The Pros & Cons of Staying On A Hotel’s First Floor

by SharonKurheg

When you stay at a motel, you usually don’t have a whole lot of choices of floors. Usually just 1 or 2 or occasionally 3. When you stay at a hotel though (did you know there were this many differences between hotels and motels?), there are a whole slew of floors you might be on.

Some people don’t care what floor they’re on; they’re more interested in being closer to or further away from the elevator, getting their request of 2 queens or 1 king-sized bed, or making sure their room is clean. However for those who have their preferences of what floor they want to be on (or what floors they DON’T want to be on – here’s why so people don’t want to be on certain floors), they’re usually pretty strong preferences.

The first floor of a hotel (or motel) usually has two camps – people who REALLY want to stay on the first floor, and those who REALLY DON’T want to stay there. And it all boils down to the pros and cons of staying on the first floor:


Easier access

When you stay on the first floor, you have easy access to your room. You enter the building, walk a few steps and you’re at the door to your room.

Hot water

Hotels never run out of hot water (here’s why). But the further you are from the main hot water source, the longer it will take for hot water to make it to you. Rooms are the first floor are always close to a source of hot water, so it will take less time for their hot water to start running hot.


If there’s an emergency in the hotel, it’s a lot faster and easier to exit the building from the first floor.

People, particularly women, staying alone in a hotel have faster access to the front desk and, depending on the hotel, security guards if they’re on the first floor.

When Covid was a bigger issue, some people were concerned about going on the elevator because it was a small space with poor ventilation and proved difficult for social distancing. Being on the first floor meant avoiding the elevators entirely.

Some people simply aren’t fond of elevators. They could be claustrophobic or are concerned about the elevator breaking down.

Earlier check in

This one is a “maybe” but if enough people don’t want a first-floor room, you may be able to check in early if you’re willing to take a room on the first floor.


This would occur more with high rise hotels, but “a room with a view” is going to cost more than a room without one.



Regardless of what floor you’re on, you might have to deal with a lot of noise if your room is near the elevator or the ice machine. On the first floor you may also have to deal with noise from the front desk, lobby, or continental breakfast (by the way, here’s why they call it “continental breakfast”). If your room is near one of the side exits of the hotel, you may hear the noise in relation to that, too – the door banging as people enter and exit the building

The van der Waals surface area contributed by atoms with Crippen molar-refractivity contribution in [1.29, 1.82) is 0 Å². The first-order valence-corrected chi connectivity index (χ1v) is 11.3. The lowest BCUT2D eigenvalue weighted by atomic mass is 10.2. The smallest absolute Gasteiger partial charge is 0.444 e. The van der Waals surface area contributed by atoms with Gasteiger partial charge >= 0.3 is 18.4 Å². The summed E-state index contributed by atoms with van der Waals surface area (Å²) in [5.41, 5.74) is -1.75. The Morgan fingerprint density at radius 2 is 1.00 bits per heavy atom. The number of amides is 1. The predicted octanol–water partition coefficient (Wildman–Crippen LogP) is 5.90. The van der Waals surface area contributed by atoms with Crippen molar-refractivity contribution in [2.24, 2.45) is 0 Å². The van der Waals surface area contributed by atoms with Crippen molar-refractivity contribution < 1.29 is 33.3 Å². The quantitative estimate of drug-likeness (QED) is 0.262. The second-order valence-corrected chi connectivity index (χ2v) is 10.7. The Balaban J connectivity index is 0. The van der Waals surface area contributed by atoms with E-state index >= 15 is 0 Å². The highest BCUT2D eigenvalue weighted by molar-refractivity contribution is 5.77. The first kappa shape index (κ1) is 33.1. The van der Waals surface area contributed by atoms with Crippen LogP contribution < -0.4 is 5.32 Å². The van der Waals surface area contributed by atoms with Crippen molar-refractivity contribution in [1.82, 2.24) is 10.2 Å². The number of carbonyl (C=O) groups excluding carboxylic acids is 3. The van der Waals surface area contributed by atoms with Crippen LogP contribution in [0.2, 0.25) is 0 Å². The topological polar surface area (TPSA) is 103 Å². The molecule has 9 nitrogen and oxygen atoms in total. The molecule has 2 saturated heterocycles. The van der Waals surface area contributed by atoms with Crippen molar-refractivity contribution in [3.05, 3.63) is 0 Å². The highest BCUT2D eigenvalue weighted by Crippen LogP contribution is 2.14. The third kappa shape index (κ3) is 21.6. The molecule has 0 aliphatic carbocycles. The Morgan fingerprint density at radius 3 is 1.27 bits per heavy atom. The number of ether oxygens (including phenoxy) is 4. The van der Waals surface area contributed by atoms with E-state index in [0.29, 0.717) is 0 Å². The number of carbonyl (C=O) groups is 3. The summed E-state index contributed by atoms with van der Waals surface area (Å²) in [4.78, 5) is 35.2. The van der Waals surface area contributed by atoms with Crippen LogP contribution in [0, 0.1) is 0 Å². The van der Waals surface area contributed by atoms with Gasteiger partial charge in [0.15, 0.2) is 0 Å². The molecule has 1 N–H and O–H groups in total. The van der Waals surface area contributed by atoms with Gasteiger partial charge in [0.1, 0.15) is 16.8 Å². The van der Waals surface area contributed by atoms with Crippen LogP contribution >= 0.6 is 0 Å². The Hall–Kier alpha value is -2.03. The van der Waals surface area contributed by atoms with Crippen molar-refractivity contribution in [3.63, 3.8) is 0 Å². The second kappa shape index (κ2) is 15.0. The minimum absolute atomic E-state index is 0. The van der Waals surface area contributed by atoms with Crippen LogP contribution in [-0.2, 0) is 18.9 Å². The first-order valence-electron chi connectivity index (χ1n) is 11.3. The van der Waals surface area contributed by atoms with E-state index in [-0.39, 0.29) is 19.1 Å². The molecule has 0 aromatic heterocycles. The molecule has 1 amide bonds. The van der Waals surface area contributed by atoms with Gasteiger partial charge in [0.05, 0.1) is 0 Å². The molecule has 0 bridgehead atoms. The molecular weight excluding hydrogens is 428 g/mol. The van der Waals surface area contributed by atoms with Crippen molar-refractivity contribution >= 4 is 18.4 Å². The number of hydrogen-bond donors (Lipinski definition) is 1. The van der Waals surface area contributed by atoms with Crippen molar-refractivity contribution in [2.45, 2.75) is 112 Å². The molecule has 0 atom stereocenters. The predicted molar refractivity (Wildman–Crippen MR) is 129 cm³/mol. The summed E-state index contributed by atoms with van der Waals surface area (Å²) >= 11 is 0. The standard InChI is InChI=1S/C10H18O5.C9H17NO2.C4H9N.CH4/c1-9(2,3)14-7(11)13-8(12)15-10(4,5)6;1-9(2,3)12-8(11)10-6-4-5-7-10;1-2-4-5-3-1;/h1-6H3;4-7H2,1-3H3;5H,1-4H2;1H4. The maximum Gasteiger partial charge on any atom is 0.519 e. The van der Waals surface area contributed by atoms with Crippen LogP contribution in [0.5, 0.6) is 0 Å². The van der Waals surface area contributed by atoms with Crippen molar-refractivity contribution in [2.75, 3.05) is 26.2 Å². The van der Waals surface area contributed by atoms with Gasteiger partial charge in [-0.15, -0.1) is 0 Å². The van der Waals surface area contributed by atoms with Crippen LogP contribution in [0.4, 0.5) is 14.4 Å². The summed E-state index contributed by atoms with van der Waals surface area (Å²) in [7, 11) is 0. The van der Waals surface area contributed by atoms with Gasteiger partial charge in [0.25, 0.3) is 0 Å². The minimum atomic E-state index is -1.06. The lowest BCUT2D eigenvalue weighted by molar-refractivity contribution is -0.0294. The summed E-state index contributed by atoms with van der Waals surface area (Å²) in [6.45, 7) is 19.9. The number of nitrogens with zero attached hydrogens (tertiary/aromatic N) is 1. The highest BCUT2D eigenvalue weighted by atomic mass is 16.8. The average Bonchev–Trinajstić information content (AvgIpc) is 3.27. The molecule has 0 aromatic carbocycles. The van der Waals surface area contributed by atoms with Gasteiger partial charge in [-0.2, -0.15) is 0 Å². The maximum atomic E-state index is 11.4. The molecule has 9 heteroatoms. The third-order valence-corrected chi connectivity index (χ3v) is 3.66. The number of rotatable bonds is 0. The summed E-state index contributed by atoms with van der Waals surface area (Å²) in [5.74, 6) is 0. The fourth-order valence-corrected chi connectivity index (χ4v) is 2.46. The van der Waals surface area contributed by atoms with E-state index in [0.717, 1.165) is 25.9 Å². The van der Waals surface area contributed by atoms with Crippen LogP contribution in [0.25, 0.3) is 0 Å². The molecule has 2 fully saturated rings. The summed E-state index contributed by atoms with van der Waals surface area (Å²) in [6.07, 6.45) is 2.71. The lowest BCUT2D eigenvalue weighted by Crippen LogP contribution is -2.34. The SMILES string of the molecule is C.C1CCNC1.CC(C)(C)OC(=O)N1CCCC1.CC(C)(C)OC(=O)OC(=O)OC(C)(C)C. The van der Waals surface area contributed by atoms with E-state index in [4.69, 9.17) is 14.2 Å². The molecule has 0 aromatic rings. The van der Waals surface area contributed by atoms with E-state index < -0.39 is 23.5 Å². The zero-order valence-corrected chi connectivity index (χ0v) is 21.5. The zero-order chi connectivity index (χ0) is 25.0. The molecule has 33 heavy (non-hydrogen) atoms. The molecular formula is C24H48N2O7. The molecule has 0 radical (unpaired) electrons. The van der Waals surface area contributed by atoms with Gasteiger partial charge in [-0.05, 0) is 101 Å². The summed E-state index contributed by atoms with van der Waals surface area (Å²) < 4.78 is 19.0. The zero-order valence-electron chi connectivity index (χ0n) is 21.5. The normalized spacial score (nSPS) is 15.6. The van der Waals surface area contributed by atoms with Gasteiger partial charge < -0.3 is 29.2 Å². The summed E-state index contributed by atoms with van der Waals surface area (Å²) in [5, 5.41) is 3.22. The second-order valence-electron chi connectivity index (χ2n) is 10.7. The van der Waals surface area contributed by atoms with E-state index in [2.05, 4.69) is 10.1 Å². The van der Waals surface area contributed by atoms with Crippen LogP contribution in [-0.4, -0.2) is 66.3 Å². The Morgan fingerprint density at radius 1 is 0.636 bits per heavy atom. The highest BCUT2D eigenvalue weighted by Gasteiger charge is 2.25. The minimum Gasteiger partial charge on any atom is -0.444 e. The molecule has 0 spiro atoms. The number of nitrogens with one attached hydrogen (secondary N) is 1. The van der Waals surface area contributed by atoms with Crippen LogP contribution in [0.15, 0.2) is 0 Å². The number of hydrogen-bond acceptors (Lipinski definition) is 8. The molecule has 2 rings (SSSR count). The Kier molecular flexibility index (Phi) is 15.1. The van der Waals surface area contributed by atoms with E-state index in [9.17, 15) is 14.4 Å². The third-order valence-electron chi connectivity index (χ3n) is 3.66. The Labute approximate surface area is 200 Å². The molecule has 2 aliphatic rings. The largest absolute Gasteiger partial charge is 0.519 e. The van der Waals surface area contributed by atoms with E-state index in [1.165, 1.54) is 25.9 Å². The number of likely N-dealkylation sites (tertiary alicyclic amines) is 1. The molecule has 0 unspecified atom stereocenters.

Groups of guests that the hotel fears might be loud, like sports teams or youth groups, might purposely be put on the first floor so their trampling around doesn’t bother guests below them. However they could wind up being your next-door neighbors, too – complete with hanging out together late at night and no using their “inside voices.”

City noises aren’t as loud when you’re a few dozen floors above it.

Even if you’re directly above the hotel’s ballroom, chances are you won’t hear the weddings and bar mitzvahs from the, I dunno, 48th floor. But if you’re a few rooms down the hall from it? Depending on how the ballrooms, convention halls and rooms are laid out, yeah, you might.

The view

Obviously, the view from the first floor is not going to be great. The parking lot, the Waffle House across the street, bushes, air conditioning units…all that and more might be your view from the first floor.


Guests on the first floor are the ones most at risk for break-ins since they’re the most accessible rooms to people from the outside (would-be thieves also don’t want to deal with the potential delay of elevators).


First floor rooms are at street level. Depending on what your room faces, people may easily be able to see into your room. Keep those curtains closed!


If there are bugs in the area, of course they could potentially be found anywhere in the hotel. But they’re generally going to get in from the first floor level. So there’s more chance of seeing them there, especially early in an infestation.



If your hotel allows pets, management generally tends to make the “pet friendly” rooms on the first floor, since it’s easier to get them outside for walks.

If you’re allergic to animals, the potential of being in or near one of these pet friendly rooms might set your allergies off.

But if you’re a fan of dogs, having a first floor room gives you more opportunities to say hello to the good boys/girls in the hallway. 😉

What do you think?

Which do you prefer? First floor? Upper floor? How come? (or why not the other?)

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Tim November 5, 2022 - 5:03 am

Fourth Floor. High enough away from lazy thieves or worse yet low enough to get out quickly by way of stairs in case of emergency…

Elena January 29, 2024 - 11:21 pm

I prefer the first floor. It is more convenient. It is less isolated. If there was some kind of disaster or power outage, it would be easier to exit.


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